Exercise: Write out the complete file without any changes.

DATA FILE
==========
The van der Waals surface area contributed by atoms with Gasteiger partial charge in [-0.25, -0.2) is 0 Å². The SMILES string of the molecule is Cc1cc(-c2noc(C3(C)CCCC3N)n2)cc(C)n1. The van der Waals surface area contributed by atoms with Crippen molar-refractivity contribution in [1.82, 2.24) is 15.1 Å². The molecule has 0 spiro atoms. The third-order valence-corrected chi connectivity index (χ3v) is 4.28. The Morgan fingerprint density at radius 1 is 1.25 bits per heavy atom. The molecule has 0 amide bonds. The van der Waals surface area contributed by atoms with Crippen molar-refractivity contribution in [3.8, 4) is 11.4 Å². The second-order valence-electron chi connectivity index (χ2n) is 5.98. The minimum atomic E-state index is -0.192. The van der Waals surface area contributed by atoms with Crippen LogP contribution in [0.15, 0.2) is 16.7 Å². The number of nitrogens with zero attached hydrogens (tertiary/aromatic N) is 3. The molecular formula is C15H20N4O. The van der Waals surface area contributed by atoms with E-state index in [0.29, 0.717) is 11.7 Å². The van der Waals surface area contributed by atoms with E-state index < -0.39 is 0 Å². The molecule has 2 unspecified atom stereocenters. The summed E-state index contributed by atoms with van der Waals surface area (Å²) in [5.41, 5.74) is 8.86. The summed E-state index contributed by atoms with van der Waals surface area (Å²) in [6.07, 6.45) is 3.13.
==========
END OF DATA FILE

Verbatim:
The van der Waals surface area contributed by atoms with Gasteiger partial charge in [-0.25, -0.2) is 0 Å². The SMILES string of the molecule is Cc1cc(-c2noc(C3(C)CCCC3N)n2)cc(C)n1. The van der Waals surface area contributed by atoms with Crippen molar-refractivity contribution in [1.82, 2.24) is 15.1 Å². The molecule has 0 spiro atoms. The third-order valence-corrected chi connectivity index (χ3v) is 4.28. The Morgan fingerprint density at radius 1 is 1.25 bits per heavy atom. The molecule has 0 amide bonds. The van der Waals surface area contributed by atoms with Crippen molar-refractivity contribution in [3.8, 4) is 11.4 Å². The second-order valence-electron chi connectivity index (χ2n) is 5.98. The minimum atomic E-state index is -0.192. The van der Waals surface area contributed by atoms with Crippen LogP contribution in [0.15, 0.2) is 16.7 Å². The number of nitrogens with zero attached hydrogens (tertiary/aromatic N) is 3. The molecular formula is C15H20N4O. The van der Waals surface area contributed by atoms with E-state index in [0.29, 0.717) is 11.7 Å². The van der Waals surface area contributed by atoms with E-state index < -0.39 is 0 Å². The molecule has 2 unspecified atom stereocenters. The summed E-state index contributed by atoms with van der Waals surface area (Å²) in [5.41, 5.74) is 8.86. The summed E-state index contributed by atoms with van der Waals surface area (Å²) in [6.07, 6.45) is 3.13.